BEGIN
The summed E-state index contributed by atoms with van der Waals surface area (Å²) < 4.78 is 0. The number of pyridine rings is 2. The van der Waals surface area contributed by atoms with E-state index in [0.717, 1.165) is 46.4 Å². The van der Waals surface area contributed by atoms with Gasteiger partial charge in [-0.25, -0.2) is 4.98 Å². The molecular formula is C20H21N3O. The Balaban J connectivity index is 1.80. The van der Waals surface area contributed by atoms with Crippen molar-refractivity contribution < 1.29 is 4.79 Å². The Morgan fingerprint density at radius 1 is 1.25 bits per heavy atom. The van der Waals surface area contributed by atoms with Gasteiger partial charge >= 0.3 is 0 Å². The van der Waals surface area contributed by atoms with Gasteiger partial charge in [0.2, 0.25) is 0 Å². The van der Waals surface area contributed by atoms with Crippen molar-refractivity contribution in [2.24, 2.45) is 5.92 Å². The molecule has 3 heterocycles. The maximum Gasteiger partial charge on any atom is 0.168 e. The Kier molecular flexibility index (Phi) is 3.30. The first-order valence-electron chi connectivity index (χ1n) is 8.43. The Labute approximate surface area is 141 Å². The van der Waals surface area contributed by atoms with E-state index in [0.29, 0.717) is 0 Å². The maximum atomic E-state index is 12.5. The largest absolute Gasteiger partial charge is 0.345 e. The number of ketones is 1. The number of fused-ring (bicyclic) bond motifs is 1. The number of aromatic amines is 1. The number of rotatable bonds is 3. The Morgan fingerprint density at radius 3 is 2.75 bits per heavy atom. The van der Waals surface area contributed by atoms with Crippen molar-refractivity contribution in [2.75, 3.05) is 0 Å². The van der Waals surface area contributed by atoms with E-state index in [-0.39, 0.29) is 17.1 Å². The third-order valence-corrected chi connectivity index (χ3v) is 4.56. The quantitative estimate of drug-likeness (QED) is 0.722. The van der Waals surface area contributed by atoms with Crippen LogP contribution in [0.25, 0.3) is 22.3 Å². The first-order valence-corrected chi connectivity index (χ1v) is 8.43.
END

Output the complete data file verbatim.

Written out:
The summed E-state index contributed by atoms with van der Waals surface area (Å²) < 4.78 is 0. The number of pyridine rings is 2. The van der Waals surface area contributed by atoms with E-state index in [0.717, 1.165) is 46.4 Å². The van der Waals surface area contributed by atoms with Gasteiger partial charge in [-0.25, -0.2) is 4.98 Å². The molecular formula is C20H21N3O. The Balaban J connectivity index is 1.80. The van der Waals surface area contributed by atoms with Crippen molar-refractivity contribution < 1.29 is 4.79 Å². The Morgan fingerprint density at radius 1 is 1.25 bits per heavy atom. The van der Waals surface area contributed by atoms with Gasteiger partial charge >= 0.3 is 0 Å². The van der Waals surface area contributed by atoms with Gasteiger partial charge in [0.2, 0.25) is 0 Å². The van der Waals surface area contributed by atoms with Crippen molar-refractivity contribution in [2.24, 2.45) is 5.92 Å². The molecule has 3 heterocycles. The maximum Gasteiger partial charge on any atom is 0.168 e. The Kier molecular flexibility index (Phi) is 3.30. The first-order valence-electron chi connectivity index (χ1n) is 8.43. The Labute approximate surface area is 141 Å². The van der Waals surface area contributed by atoms with E-state index in [0.29, 0.717) is 0 Å². The maximum atomic E-state index is 12.5. The largest absolute Gasteiger partial charge is 0.345 e. The number of ketones is 1. The number of fused-ring (bicyclic) bond motifs is 1. The number of aromatic amines is 1. The number of rotatable bonds is 3. The Morgan fingerprint density at radius 3 is 2.75 bits per heavy atom. The van der Waals surface area contributed by atoms with Crippen molar-refractivity contribution in [2.75, 3.05) is 0 Å². The van der Waals surface area contributed by atoms with E-state index in [-0.39, 0.29) is 17.1 Å². The third-order valence-corrected chi connectivity index (χ3v) is 4.56. The quantitative estimate of drug-likeness (QED) is 0.722. The van der Waals surface area contributed by atoms with Crippen LogP contribution in [0.25, 0.3) is 22.3 Å². The first-order valence-corrected chi connectivity index (χ1v) is 8.43.